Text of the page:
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Cyber Security Challenge UK launches charitable foundation

Cyber Security Challenge UK is setting up charitable foundation to boost accessibility and diversity in cyber security, with an emphasis on supporting those from a disadvantaged background

The Cyber Challenge Foundation was launched in London in memory of Cyber Security Challenge UK’s late chief executive, Stephanie Daman.

The foundation aims to fulfil her vision of creating a support system for individuals across the UK who may be looking to learn cyber security but do not have the means to do so. The foundation will provide grants towards the provision of education, training, mentoring and hardship relief.

With a predicted worldwide shortfall of 1.8 million skilled cyber security workers by 2022, the industry is crying out for talented individuals to consider cyber security as a viable career path.

Yet, in the UK, there are still millions of adults who do not have even the most basic digital skills, through the absence of technology and internet access, lack of education and insufficient funds.

Earlier this year, the government’s Digital skills strategy report revealed that one in 10 adults have in the UK have never even used the internet.

By providing better accessibility to the industry, the Cyber Challenge Foundation seeks to promote better diversity in the cyber security profession.

According to industry association (ISC)2, women make up only 11% of the UK cyber security workforce, while only 12% are from ethnic minorities. There are also clear correlations between geographical location and the likelihood of possessing digital skills, according to an Ipsos Mori report.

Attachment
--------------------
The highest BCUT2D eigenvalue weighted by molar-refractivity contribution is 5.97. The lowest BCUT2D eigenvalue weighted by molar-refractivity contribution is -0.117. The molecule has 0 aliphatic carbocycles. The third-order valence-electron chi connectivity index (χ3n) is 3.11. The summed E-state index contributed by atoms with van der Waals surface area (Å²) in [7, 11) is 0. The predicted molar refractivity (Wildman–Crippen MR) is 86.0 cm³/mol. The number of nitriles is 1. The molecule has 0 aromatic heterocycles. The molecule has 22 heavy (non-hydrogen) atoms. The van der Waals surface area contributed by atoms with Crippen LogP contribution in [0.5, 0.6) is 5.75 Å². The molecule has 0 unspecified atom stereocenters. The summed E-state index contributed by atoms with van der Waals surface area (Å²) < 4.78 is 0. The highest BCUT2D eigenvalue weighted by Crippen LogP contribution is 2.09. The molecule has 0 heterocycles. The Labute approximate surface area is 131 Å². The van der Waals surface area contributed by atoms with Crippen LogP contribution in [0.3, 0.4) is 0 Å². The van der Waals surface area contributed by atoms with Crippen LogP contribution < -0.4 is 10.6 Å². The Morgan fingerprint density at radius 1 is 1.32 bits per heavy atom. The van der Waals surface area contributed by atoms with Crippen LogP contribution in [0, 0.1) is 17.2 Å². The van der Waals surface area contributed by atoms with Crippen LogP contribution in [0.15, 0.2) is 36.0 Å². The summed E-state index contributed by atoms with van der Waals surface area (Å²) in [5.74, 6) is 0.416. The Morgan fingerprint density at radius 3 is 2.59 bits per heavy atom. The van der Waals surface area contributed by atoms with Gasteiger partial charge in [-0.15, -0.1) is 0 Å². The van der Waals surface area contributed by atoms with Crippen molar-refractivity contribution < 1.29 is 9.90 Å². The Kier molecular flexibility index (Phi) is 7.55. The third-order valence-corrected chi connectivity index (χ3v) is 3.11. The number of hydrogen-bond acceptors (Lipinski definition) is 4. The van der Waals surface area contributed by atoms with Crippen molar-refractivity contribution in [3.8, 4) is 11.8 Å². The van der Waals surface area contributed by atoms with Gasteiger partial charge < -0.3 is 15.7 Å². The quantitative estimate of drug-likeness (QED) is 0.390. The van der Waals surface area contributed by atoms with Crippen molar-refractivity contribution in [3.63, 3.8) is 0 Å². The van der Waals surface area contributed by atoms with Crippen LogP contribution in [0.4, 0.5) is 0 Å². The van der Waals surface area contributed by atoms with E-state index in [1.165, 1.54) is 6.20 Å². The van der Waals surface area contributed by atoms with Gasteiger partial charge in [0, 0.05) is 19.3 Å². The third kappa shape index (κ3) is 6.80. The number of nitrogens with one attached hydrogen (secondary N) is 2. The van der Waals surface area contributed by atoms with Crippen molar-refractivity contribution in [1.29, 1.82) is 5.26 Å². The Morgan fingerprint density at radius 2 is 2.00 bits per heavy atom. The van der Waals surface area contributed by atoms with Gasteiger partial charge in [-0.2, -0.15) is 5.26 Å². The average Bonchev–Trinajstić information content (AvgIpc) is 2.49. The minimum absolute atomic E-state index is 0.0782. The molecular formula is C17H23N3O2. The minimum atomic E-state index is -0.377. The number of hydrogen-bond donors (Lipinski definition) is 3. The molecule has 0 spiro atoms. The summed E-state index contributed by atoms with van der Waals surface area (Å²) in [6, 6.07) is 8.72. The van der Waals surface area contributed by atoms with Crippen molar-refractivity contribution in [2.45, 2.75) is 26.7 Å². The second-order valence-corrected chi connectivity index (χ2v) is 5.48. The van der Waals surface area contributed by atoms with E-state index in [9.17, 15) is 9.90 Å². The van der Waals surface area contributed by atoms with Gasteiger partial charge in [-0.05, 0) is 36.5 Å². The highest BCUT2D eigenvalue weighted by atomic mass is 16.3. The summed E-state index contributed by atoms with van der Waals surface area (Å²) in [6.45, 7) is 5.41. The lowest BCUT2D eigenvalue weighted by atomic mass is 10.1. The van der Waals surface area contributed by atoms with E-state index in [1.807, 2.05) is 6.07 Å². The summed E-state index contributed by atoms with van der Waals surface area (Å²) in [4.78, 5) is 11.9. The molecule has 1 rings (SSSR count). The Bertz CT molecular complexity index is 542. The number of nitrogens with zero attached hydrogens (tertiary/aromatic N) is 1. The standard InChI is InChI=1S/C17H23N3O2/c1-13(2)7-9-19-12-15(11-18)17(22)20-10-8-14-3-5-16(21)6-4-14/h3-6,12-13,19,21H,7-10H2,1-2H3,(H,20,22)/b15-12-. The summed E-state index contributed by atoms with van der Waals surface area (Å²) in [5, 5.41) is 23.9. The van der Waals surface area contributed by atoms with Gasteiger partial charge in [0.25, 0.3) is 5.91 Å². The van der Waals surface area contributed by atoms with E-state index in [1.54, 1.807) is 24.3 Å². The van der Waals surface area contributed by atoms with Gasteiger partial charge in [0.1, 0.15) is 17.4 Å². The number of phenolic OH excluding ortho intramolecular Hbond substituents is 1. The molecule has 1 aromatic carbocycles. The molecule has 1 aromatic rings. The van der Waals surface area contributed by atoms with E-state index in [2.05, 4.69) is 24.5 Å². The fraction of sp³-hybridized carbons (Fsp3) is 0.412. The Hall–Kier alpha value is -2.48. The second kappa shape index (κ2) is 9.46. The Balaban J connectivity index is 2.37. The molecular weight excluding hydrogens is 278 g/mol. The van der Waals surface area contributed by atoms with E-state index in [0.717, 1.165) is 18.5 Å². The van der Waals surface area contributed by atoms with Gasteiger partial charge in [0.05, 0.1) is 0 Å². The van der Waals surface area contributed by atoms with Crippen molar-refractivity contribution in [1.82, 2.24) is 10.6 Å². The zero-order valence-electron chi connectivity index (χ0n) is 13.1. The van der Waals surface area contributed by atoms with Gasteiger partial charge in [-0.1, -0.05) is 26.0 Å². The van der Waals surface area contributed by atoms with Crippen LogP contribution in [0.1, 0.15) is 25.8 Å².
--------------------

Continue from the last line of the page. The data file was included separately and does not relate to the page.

Nigel Harrison, acting chief executive at Cyber Security Challenge UK, said: “At the Cyber Security Challenge we are continually working to encourage diversity throughout the cyber security industry.

“It was Stephanie’s vision to expand this work and provide real help to those who struggle to find support in the usual places. Diversity increases creativity, productivity and culture, and at a time when the cyber security threat continues to grow, making this sector more accessible is a logical and much-needed step.”

Speaking at the launch of the Foundation at the National Cyber Security Centre (NCSC), he said the foundation was dedicated to supporting the things that Daman was passionate about.

“Those were particularly about education, supporting diversity in the [cyber security] industry, and supporting those who are disadvantaged to get that step up onto the ladder.”

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Before taking over the role of chief executive at Cyber Security Challenge UK, Daman worked in information security at the British embassy in Washington and the Ministry of Defence, before being seconded to the Cabinet Office. Daman also worked in the security department of HSBC.

The achievements of the last four years of her life, said Harrison, are the proudest, in which she took the Cyber Security Challenge forward despite undergoing treatment for cancer.

“Stephanie saw people as the primary force for good, and the Cyber Security Challenge will ensure that her legacy will live on,” he said at a memorial service ahead of the official launch of the foundation.

Cyber Security Challenge UK will raise capital for the foundation through corporate sponsorship, fundraising events and private donations with the first fundraising evening, in partnership with BT, taking place during the Challenge’s Masterclass competition on 13 November 2017.

Harrison said the way the foundation will operate will be decided at the first meeting of the foundation’s trustees. To find out more information about the foundation, applications to grants and how to donate, the charity can be contacted by email.

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